For a couple of years now, the automotive and motorcycle industries have been struggling to keep up with global demand due to supply issues. More specifically, problems in the field of semiconductors have forced manufacturers to ramp down production, as well as cause the availability of certain features to be extremely scarce.
Unsurprisingly, given how ubiquitous technology is these days, nearly every single facet of our day-to-day lives is dependent on microchips—from our coffee makers, to yes, our motorbikes. So if you’ve been noticing your favorite dealerships being low on stock of premium models, the semiconductor shortage is partly to blame. That being said, there are indeed some workarounds to the issue, but it involves traveling back in time, so to speak. This is what Thai Honda Co, Honda’s Thailand-based arm, is doing.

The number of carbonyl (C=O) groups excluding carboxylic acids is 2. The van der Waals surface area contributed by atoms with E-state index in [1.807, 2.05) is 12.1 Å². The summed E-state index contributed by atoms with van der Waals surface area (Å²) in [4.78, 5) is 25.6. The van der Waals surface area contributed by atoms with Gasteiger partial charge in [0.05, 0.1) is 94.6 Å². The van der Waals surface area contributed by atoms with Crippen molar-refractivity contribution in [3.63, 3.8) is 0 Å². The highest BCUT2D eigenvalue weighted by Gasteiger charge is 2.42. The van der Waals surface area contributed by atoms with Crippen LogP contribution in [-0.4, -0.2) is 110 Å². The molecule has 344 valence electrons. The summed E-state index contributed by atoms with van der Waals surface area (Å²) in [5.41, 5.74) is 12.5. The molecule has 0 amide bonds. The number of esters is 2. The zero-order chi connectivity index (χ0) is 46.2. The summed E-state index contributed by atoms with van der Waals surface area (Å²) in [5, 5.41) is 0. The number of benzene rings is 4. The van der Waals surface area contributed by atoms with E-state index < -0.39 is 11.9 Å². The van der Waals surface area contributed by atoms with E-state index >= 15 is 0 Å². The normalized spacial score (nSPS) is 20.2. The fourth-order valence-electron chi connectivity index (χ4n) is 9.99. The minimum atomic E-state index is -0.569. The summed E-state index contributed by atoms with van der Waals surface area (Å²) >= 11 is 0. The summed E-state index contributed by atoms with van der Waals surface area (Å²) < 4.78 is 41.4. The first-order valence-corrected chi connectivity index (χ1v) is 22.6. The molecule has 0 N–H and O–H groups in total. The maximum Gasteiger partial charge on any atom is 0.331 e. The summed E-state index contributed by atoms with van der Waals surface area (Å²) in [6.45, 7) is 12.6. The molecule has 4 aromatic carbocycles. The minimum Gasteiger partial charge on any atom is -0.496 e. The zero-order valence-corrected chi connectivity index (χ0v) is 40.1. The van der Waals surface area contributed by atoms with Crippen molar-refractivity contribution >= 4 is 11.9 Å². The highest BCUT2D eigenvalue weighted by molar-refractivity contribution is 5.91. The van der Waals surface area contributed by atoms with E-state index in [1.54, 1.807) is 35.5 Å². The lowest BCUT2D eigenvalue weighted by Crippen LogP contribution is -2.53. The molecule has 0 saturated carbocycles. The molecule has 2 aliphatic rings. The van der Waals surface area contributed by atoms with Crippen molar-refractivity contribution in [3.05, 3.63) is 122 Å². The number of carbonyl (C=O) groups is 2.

Despite the prolonged semiconductor shortage, Honda is looking at achieving a 10-percent sales growth for 2022. According to Bangkok Post, the company looks to sell around 1.3 million units within the local market. So, how is Thai Honda Co able to keep up with demand despite supply issues? Well, it’s doing this by dialing back the technology of its motorcycles and streamlining its model range. In the same article by Bangkok Post, Shigeto Kimura, president of Thai Honda, said, “We have adjusted a business plan to make only certain types of motorcycles, those with so-called analogue odometers.”
So there you have it, something as simple as doing away with fancy LCD and TFT instrument panels can keep production on track, and mobility in check. But yes, this means sacrificing some of the premium features we have come to now and love—for now, at least. You see, experts suggest that the end of the semiconductor shortage is indeed in sight. As we’ve covered before, several manufacturers are investing heavily in the production of semiconductors, and a lot of new factories are beginning to churn out new chips.